Last Thursday the TeleBlog ran Publishers, want to make money off e-books? Check out Google search stats–and Hanoi.
Now here’s one more argument for not neglecting markets in developing countries:
A subhead says: “The expansion is the strongest since the 1970s, with China, India and Russia setting the pace. But many U.S. workers are left behind.”
The photo, by the way, is of part of the Pudong skyline–reflecting the economic growth happening in China while living standards stagnate here in the States. U.S. policymakers don’t get it, and that sucks from an e-book perspective. Tax breaks are going to billionaires, who, even if they happen to love e-books, can only read so many at a time. Our middle-class is falling behind and must work harder than ever to stay afloat, even while the American rich grow wealthier.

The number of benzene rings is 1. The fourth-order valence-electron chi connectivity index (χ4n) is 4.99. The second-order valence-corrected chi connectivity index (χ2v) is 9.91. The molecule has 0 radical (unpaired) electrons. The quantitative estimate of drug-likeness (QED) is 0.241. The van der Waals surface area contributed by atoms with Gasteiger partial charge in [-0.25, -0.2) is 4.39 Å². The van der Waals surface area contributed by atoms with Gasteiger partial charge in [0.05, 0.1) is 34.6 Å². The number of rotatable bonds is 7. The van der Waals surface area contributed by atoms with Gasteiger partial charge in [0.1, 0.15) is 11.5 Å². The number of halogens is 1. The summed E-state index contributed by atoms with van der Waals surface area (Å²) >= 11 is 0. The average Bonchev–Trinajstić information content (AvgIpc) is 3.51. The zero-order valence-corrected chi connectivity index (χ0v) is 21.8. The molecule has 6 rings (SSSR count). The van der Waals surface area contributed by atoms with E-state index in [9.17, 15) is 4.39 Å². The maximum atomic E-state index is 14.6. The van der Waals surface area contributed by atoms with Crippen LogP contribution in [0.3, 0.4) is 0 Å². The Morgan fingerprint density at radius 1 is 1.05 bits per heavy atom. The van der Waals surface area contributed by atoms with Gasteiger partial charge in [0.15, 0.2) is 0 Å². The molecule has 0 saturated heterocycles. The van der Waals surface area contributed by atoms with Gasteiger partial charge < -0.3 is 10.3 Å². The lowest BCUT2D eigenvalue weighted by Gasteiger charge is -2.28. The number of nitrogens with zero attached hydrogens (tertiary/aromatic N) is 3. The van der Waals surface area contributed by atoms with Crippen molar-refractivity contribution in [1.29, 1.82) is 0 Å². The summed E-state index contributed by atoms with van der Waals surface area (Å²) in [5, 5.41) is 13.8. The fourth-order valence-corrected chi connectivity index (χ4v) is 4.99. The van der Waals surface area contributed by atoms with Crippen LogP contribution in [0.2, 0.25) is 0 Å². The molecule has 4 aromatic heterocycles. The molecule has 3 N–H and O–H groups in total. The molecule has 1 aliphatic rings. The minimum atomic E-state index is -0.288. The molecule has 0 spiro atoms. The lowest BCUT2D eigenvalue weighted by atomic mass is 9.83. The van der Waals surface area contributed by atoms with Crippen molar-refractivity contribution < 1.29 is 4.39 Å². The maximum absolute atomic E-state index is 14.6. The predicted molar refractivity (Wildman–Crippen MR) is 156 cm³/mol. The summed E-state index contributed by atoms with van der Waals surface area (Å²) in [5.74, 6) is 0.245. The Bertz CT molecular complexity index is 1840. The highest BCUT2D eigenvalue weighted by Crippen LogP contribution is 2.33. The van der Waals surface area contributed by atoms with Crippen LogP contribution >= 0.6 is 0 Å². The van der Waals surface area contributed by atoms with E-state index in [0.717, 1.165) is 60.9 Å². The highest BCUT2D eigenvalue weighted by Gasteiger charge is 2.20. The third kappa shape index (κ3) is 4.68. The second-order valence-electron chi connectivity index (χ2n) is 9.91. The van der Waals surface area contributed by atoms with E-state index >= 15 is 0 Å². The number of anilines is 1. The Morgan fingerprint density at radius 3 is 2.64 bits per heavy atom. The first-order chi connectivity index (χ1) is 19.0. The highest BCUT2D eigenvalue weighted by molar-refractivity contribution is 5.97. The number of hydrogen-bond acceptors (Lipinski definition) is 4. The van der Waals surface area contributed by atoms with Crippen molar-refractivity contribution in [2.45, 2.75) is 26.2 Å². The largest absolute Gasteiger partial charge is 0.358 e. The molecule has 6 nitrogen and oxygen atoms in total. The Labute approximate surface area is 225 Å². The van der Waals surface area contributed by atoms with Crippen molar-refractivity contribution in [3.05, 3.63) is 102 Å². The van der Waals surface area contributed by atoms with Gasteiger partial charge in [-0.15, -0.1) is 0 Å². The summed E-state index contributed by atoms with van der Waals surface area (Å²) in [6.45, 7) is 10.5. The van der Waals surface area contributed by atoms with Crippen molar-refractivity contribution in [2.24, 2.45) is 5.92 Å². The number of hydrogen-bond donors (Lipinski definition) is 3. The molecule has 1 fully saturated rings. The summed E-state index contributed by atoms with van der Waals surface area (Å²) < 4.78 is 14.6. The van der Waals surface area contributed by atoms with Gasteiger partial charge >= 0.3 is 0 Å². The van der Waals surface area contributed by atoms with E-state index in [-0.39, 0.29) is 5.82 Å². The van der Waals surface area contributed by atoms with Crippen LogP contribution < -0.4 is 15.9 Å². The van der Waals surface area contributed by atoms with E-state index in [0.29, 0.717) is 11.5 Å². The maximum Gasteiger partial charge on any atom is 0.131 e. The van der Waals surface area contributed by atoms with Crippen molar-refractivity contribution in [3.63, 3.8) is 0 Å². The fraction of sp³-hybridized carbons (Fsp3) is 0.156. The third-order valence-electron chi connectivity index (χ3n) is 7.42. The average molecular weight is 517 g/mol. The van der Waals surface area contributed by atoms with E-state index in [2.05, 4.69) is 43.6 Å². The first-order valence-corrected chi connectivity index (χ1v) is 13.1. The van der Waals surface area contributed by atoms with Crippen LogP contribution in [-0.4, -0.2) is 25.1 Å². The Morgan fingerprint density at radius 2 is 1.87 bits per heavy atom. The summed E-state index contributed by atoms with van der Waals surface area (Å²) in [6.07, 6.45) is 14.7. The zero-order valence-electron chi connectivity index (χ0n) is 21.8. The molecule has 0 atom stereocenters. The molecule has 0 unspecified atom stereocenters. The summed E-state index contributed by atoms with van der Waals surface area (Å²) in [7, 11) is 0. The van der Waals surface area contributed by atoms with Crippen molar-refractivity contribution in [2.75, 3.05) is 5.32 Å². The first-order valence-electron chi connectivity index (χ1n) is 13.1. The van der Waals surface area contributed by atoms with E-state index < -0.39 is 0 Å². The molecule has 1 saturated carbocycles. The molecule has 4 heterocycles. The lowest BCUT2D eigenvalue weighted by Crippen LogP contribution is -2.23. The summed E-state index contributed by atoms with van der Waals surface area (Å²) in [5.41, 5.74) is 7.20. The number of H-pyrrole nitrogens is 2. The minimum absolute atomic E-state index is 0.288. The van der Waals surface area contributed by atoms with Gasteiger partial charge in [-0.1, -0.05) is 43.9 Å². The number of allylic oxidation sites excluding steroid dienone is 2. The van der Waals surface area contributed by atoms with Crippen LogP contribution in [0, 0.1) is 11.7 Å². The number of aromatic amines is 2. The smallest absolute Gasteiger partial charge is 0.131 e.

Politics here? No–just the reality. You can’t separate e-books from broad economic trends. One could argue that just as in the Great Depression, people will turn to affordable diversions. But many middle-class Americans have less and less leisure time. Beyond that, Sony wants to charge $350 or so for an e-book reader, not exactly pocket change. While there are many factors affecting the success of the e-book industry or lack of it, the fate of the U.S. economy does play a role. If I were Sony, I’d care less about the U.S. than before and more about Pudong.
No lack of patriotism here. I’m just analyzing this from a business perspective.
Related: MobileRead’s take on Google search stats involving electroic books. Thanks for keeping the faith on the spelling of “e-book” with a hyphen, Alex.